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Despite N516 billion revenue, Lagos still borrowing to pay salaries: Report

A public finance watchdog uncovers massive budget shortfalls in Lagos and twelve other states. Rivers and Anambra did well.

• September 25, 2020
Babajide Olusola Sanwo-Olu [
Governor of Lagos State, Babajide Olusola Sanwo-Olu [Photo credit: Punch Newspaper]

More than a third of Nigerian states earn revenue so low that it cannot cover their recurrent expenditure and repay debts, according to a BudgIT report published on Friday.

The 13 states include Lagos, Abia, Kogi and Adamawa.  

Lagos earned N516 billion in 2019 but it spent N556 billion on overhead and debt servicing. Abia spent N67 billion on overhead and debt servicing but earned only N66 billion that year.

Successive administrations in the Nigerian commercial capital — all members of the same political bloc since 1999 — have refused to open its books to public scrutiny. 

Freedom of information filings seeking explanation for public funds use in the state have also been turned down in an audacious enforcement of secrecy.

Kogi made only N69 billion but its debt repayment and recurrent expenditure cost N102 billion, marking yet another gloomy picture for the north-central state.

Rivers and Anambra rank first and second respectively in BudgIT’s 2020 Fiscal Sustainability Index that evaluates the fiscal performance of states. The worst performers are Benue, Ekiti, Adamawa, Osun and Bayelsa.

Many states do not generate enough internal revenue and depend on monthly allocations from the federal government.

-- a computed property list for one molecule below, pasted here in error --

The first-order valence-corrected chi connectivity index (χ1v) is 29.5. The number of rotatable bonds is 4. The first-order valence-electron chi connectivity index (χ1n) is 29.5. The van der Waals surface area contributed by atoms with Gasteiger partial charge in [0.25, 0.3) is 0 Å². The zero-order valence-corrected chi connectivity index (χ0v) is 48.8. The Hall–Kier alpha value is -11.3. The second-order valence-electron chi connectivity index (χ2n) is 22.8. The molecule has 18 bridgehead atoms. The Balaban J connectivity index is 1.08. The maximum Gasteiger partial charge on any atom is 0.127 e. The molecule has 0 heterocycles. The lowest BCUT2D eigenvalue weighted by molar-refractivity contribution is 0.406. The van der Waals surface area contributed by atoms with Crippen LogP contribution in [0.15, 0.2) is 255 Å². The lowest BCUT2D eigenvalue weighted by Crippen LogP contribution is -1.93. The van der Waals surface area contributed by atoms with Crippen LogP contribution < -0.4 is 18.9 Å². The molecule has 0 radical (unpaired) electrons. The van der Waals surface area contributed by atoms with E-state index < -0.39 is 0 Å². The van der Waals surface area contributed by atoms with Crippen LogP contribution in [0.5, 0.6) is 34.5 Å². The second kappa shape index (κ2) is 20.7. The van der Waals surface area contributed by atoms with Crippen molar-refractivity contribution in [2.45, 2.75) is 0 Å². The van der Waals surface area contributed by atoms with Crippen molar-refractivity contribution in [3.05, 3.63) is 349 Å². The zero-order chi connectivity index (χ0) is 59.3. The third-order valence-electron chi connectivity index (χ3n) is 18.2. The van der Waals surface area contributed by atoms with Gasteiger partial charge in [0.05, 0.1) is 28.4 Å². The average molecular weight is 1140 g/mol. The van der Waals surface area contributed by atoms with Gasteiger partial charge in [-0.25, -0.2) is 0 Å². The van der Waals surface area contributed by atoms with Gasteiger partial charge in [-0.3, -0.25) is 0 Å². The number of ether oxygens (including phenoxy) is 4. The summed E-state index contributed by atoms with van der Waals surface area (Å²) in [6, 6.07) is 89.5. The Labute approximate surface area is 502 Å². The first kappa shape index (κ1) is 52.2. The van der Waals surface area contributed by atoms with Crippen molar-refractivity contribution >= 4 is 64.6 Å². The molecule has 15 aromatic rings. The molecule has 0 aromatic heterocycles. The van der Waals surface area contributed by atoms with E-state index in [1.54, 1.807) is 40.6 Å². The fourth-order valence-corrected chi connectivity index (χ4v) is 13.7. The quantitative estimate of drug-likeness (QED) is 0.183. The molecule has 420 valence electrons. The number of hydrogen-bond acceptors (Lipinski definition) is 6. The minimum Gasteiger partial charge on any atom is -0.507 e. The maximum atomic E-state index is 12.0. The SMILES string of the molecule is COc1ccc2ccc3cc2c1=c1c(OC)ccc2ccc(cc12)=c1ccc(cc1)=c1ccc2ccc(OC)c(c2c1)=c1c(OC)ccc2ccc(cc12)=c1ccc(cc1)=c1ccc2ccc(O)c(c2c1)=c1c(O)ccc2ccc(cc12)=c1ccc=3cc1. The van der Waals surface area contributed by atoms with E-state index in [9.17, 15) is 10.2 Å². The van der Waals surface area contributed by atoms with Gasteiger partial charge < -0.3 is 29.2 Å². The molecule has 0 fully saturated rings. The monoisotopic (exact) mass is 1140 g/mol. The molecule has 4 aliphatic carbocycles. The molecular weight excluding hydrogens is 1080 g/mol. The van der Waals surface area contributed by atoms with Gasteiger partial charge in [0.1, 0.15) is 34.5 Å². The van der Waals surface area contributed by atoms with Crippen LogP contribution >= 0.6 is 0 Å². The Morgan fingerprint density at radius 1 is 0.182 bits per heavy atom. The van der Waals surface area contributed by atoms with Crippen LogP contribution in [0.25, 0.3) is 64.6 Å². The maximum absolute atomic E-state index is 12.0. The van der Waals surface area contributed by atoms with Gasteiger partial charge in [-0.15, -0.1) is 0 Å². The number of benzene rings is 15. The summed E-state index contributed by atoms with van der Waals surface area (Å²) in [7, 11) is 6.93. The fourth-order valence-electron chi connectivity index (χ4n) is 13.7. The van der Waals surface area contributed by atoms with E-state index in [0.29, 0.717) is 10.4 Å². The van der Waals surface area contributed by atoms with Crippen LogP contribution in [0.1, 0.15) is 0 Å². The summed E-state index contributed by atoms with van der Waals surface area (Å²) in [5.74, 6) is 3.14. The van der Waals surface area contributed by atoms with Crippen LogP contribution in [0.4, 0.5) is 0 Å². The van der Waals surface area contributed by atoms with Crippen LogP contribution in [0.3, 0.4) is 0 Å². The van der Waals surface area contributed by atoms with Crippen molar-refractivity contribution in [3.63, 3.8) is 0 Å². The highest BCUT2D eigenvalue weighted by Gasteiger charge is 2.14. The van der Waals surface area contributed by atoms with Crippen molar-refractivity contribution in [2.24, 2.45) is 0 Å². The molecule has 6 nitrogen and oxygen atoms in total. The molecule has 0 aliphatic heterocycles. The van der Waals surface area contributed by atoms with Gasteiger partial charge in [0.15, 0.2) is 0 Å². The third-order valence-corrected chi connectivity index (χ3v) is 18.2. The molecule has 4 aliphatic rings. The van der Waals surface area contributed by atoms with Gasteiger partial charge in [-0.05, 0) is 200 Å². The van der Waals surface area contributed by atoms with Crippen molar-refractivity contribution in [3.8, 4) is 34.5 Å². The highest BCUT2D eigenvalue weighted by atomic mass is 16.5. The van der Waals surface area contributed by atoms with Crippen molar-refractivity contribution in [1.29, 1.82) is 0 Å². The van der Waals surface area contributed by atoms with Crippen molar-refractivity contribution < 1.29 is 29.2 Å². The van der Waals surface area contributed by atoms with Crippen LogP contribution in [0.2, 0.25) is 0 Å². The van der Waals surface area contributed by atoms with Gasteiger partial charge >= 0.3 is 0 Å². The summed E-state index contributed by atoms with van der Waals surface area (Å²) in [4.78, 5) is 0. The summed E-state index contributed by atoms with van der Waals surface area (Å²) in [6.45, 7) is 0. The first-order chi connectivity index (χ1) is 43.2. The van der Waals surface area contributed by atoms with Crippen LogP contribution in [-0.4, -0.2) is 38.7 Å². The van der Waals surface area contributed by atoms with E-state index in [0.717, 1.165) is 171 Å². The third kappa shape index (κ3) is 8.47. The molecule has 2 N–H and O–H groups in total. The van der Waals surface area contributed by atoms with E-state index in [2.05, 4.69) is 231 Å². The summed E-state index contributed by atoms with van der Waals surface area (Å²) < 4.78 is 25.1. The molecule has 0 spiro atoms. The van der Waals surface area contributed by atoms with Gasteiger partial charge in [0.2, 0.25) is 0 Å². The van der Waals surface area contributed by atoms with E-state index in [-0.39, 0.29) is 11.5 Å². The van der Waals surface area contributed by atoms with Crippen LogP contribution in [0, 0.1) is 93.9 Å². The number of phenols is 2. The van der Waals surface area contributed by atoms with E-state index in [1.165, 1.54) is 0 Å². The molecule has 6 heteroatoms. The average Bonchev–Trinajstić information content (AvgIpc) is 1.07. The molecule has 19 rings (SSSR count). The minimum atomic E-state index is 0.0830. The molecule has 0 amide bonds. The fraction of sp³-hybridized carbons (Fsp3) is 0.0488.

When Nigeria’s inflows from oil fell in 2016 and a recession set in, about two-thirds of states could not pay their civil service workers let alone invest in education or healthcare. These states turned to the federal government for a bailout.

An economist Adedayo Bakare told Peoples Gazette that state governments are not collecting enough taxes because a large part of the economy in those states is informal and unregistered for certain taxation.

He said, “Businesses in the formal economy are bearing the extra tax burden. The government needs to track the informal businesses and ensure they also pay their fair share.”

Some states are responding to revenue shortfalls by setting new taxes and fees. In August, Lagos began requiring ride-hailing firms such as Uber to pay a license fee. Their drivers were also required to pay N20 per trip into a fund, which the state says will be used to fund road maintenance.

COVID-19 and the resulting decline in oil prices are again putting pressure on states dependent on petrodollars from the federal government. In August, the Nigerian Governors Forum urged Abuja to consider another bailout for states. 

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